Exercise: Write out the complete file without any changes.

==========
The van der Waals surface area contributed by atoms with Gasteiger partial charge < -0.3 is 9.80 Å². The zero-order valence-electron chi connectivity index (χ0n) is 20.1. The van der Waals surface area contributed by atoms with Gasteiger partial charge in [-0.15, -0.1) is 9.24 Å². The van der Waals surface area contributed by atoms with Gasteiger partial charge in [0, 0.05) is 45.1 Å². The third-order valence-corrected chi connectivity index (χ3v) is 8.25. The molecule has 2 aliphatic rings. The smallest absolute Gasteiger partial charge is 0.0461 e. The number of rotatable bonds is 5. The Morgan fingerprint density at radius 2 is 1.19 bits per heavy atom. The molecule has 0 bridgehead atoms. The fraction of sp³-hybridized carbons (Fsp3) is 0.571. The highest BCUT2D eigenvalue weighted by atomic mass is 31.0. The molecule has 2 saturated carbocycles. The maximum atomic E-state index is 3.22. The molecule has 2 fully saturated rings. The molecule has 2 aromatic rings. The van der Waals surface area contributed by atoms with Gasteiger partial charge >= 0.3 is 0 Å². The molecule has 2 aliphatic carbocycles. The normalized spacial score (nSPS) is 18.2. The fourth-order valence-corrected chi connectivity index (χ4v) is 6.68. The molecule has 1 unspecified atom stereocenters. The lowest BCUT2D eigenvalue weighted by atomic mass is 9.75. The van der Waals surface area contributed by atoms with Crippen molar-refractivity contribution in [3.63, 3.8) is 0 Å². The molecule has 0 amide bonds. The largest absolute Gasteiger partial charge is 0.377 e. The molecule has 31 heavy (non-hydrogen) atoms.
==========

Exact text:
The van der Waals surface area contributed by atoms with Gasteiger partial charge < -0.3 is 9.80 Å². The zero-order valence-electron chi connectivity index (χ0n) is 20.1. The van der Waals surface area contributed by atoms with Gasteiger partial charge in [-0.15, -0.1) is 9.24 Å². The van der Waals surface area contributed by atoms with Gasteiger partial charge in [0, 0.05) is 45.1 Å². The third-order valence-corrected chi connectivity index (χ3v) is 8.25. The molecule has 2 aliphatic rings. The smallest absolute Gasteiger partial charge is 0.0461 e. The number of rotatable bonds is 5. The Morgan fingerprint density at radius 2 is 1.19 bits per heavy atom. The molecule has 0 bridgehead atoms. The fraction of sp³-hybridized carbons (Fsp3) is 0.571. The highest BCUT2D eigenvalue weighted by atomic mass is 31.0. The molecule has 2 saturated carbocycles. The maximum atomic E-state index is 3.22. The molecule has 2 fully saturated rings. The molecule has 2 aromatic rings. The van der Waals surface area contributed by atoms with Gasteiger partial charge >= 0.3 is 0 Å². The molecule has 2 aliphatic carbocycles. The normalized spacial score (nSPS) is 18.2. The fourth-order valence-corrected chi connectivity index (χ4v) is 6.68. The molecule has 1 unspecified atom stereocenters. The lowest BCUT2D eigenvalue weighted by atomic mass is 9.75. The van der Waals surface area contributed by atoms with Crippen molar-refractivity contribution in [3.63, 3.8) is 0 Å². The molecule has 0 amide bonds. The largest absolute Gasteiger partial charge is 0.377 e. The molecule has 31 heavy (non-hydrogen) atoms.